4. Merchant trading strategies are emerging for battery storage

Battery storage is seen as a fundamental component of the energy transition. But unlike the renewables industry, which has historically benefitted from long-term subsidies, the battery sector will develop as a commercially driven activity, said Mark Simon of Eelpower. In the UK, the market was catalysed by EFR and FFR but these were only ever going to support megawatts, rather than gigawatts, of capacity, noted Ben Irons of Habitat Energy. Indeed, the biggest market opportunity, according to panel members, is going to be in arbitrage – capturing the value from the system’s inherent volatility by charging when prices are low and discharging when they are high. In fact, long-term contracted returns could actually be a riskier theme in the battery market, said Gresham House’s Ben Guest, in the sense that merchant trading gives asset owners a greater control of their own destiny. For these merchant strategies, controls and software capabilities will be key differentiators for battery operators, according to Rupert Newland of Arenko.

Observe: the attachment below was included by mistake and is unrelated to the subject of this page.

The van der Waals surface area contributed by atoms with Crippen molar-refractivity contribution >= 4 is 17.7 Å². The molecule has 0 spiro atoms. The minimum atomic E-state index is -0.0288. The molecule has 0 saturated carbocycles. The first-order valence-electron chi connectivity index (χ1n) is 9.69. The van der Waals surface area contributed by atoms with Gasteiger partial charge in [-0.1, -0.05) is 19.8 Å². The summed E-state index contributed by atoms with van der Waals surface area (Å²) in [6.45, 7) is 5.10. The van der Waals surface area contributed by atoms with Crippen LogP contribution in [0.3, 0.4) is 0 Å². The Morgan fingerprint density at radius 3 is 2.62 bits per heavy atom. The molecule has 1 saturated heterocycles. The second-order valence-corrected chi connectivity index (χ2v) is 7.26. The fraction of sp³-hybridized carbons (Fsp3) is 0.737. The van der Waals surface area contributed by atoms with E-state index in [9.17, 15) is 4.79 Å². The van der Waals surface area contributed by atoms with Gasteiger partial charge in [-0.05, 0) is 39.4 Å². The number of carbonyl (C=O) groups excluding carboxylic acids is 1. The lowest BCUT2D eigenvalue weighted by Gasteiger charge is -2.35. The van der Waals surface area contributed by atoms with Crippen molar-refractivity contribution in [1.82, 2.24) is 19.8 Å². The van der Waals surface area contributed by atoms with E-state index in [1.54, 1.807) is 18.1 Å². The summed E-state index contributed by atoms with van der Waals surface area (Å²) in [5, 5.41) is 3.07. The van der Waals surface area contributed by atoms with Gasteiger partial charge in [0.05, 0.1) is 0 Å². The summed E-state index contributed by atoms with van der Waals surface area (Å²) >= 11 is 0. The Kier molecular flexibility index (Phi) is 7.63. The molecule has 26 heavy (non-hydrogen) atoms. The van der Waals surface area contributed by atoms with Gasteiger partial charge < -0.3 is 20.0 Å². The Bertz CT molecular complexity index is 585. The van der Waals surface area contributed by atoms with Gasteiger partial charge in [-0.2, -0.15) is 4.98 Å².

All this might mean that the investors who will lead the way may have a different profile or risk-return appetite to the ones that have funded much of the renewables buildout. On the debt side, there will be project finance available for the assets with contracted revenues, said Santander’s Alejandro Ciruelos. If cashflows are more variable, other pools of debt – such as the leveraged loan market – might be more appropriate. There are also interesting developments around co-located solar and storage as a means of bringing both equity and debt into a project structure, said Helen Bone of Pinsent Masons.

Originally publised at inspiratia

Read more about the impact of electric vehicles on the generation and distribution of electricity by taking a look at Pöyry's Point of View Report: Electric Vehicles - Who's in charge?, or by contacting Matt Brown.

Contact information

Matt Brown
Head of Western Europe, Middle East and Americas